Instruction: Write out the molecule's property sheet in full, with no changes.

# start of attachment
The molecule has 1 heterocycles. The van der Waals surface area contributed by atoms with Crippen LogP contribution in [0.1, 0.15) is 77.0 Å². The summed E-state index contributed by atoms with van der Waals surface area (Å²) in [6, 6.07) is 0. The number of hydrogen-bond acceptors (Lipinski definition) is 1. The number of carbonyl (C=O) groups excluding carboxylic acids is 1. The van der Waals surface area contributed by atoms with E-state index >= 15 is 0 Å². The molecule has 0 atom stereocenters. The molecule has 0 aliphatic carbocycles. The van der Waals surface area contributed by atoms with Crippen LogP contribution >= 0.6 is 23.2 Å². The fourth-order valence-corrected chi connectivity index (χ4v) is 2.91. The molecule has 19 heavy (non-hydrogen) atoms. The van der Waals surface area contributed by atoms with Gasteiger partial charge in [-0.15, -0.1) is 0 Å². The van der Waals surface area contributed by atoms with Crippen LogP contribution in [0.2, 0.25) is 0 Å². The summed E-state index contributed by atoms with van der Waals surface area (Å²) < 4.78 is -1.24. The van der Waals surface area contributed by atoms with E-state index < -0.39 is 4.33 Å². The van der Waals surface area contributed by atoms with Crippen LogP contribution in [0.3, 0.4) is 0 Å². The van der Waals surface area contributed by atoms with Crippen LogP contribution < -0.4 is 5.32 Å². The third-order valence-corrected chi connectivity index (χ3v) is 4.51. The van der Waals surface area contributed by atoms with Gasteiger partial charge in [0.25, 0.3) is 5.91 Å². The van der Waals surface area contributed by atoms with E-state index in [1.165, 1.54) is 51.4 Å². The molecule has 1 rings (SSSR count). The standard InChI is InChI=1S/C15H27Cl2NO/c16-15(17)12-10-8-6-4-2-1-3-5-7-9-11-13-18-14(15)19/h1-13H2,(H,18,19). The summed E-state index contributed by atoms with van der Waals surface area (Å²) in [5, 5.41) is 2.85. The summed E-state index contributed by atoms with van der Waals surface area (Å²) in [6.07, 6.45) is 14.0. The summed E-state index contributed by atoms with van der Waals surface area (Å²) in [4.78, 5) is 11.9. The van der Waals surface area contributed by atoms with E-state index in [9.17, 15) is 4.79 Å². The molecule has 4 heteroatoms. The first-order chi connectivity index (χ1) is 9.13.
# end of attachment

The molecule has 1 heterocycles. The van der Waals surface area contributed by atoms with Crippen LogP contribution in [0.1, 0.15) is 77.0 Å². The summed E-state index contributed by atoms with van der Waals surface area (Å²) in [6, 6.07) is 0. The number of hydrogen-bond acceptors (Lipinski definition) is 1. The number of carbonyl (C=O) groups excluding carboxylic acids is 1. The van der Waals surface area contributed by atoms with E-state index >= 15 is 0 Å². The molecule has 0 atom stereocenters. The molecule has 0 aliphatic carbocycles. The van der Waals surface area contributed by atoms with Crippen LogP contribution >= 0.6 is 23.2 Å². The fourth-order valence-corrected chi connectivity index (χ4v) is 2.91. The molecule has 19 heavy (non-hydrogen) atoms. The van der Waals surface area contributed by atoms with Gasteiger partial charge in [-0.15, -0.1) is 0 Å². The van der Waals surface area contributed by atoms with Crippen LogP contribution in [0.2, 0.25) is 0 Å². The summed E-state index contributed by atoms with van der Waals surface area (Å²) < 4.78 is -1.24. The van der Waals surface area contributed by atoms with E-state index < -0.39 is 4.33 Å². The van der Waals surface area contributed by atoms with Crippen LogP contribution in [0.3, 0.4) is 0 Å². The van der Waals surface area contributed by atoms with Crippen LogP contribution < -0.4 is 5.32 Å². The third-order valence-corrected chi connectivity index (χ3v) is 4.51. The van der Waals surface area contributed by atoms with Gasteiger partial charge in [0.25, 0.3) is 5.91 Å². The van der Waals surface area contributed by atoms with E-state index in [1.165, 1.54) is 51.4 Å². The molecule has 1 rings (SSSR count). The standard InChI is InChI=1S/C15H27Cl2NO/c16-15(17)12-10-8-6-4-2-1-3-5-7-9-11-13-18-14(15)19/h1-13H2,(H,18,19). The summed E-state index contributed by atoms with van der Waals surface area (Å²) in [5, 5.41) is 2.85. The summed E-state index contributed by atoms with van der Waals surface area (Å²) in [6.07, 6.45) is 14.0. The summed E-state index contributed by atoms with van der Waals surface area (Å²) in [4.78, 5) is 11.9. The van der Waals surface area contributed by atoms with E-state index in [9.17, 15) is 4.79 Å². The molecule has 4 heteroatoms. The first-order chi connectivity index (χ1) is 9.13.